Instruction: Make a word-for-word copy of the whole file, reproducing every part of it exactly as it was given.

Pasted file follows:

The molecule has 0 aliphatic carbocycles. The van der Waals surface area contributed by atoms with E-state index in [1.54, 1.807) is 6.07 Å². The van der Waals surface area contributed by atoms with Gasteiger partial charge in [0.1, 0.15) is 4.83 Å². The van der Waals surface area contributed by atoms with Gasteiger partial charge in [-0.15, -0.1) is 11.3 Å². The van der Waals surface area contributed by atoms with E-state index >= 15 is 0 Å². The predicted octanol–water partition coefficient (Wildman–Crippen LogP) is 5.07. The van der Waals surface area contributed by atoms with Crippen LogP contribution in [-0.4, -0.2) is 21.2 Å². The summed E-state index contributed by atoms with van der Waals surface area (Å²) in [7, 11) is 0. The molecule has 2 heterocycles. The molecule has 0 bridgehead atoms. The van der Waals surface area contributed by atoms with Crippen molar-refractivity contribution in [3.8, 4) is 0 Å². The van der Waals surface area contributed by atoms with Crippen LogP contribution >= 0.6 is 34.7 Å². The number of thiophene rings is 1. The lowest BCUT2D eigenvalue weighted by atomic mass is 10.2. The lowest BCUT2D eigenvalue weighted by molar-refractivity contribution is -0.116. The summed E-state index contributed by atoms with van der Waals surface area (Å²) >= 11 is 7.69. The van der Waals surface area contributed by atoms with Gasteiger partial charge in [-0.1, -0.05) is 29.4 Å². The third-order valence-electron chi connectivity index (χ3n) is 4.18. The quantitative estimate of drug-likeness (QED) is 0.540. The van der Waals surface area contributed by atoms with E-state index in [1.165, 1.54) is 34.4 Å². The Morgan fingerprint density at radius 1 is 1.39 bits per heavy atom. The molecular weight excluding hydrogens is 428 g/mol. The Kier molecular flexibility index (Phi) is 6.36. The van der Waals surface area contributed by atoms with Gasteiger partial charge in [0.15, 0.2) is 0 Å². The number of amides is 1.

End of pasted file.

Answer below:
The molecule has 0 aliphatic carbocycles. The van der Waals surface area contributed by atoms with E-state index in [1.54, 1.807) is 6.07 Å². The van der Waals surface area contributed by atoms with Gasteiger partial charge in [0.1, 0.15) is 4.83 Å². The van der Waals surface area contributed by atoms with Gasteiger partial charge in [-0.15, -0.1) is 11.3 Å². The van der Waals surface area contributed by atoms with E-state index >= 15 is 0 Å². The predicted octanol–water partition coefficient (Wildman–Crippen LogP) is 5.07. The van der Waals surface area contributed by atoms with Crippen LogP contribution in [-0.4, -0.2) is 21.2 Å². The summed E-state index contributed by atoms with van der Waals surface area (Å²) in [7, 11) is 0. The molecule has 2 heterocycles. The molecule has 0 bridgehead atoms. The van der Waals surface area contributed by atoms with Crippen molar-refractivity contribution in [3.8, 4) is 0 Å². The van der Waals surface area contributed by atoms with Crippen LogP contribution >= 0.6 is 34.7 Å². The number of thiophene rings is 1. The lowest BCUT2D eigenvalue weighted by atomic mass is 10.2. The lowest BCUT2D eigenvalue weighted by molar-refractivity contribution is -0.116. The summed E-state index contributed by atoms with van der Waals surface area (Å²) >= 11 is 7.69. The van der Waals surface area contributed by atoms with Gasteiger partial charge in [-0.1, -0.05) is 29.4 Å². The third-order valence-electron chi connectivity index (χ3n) is 4.18. The quantitative estimate of drug-likeness (QED) is 0.540. The van der Waals surface area contributed by atoms with E-state index in [1.165, 1.54) is 34.4 Å². The Morgan fingerprint density at radius 1 is 1.39 bits per heavy atom. The molecular weight excluding hydrogens is 428 g/mol. The Kier molecular flexibility index (Phi) is 6.36. The van der Waals surface area contributed by atoms with Gasteiger partial charge in [0.15, 0.2) is 0 Å². The number of amides is 1.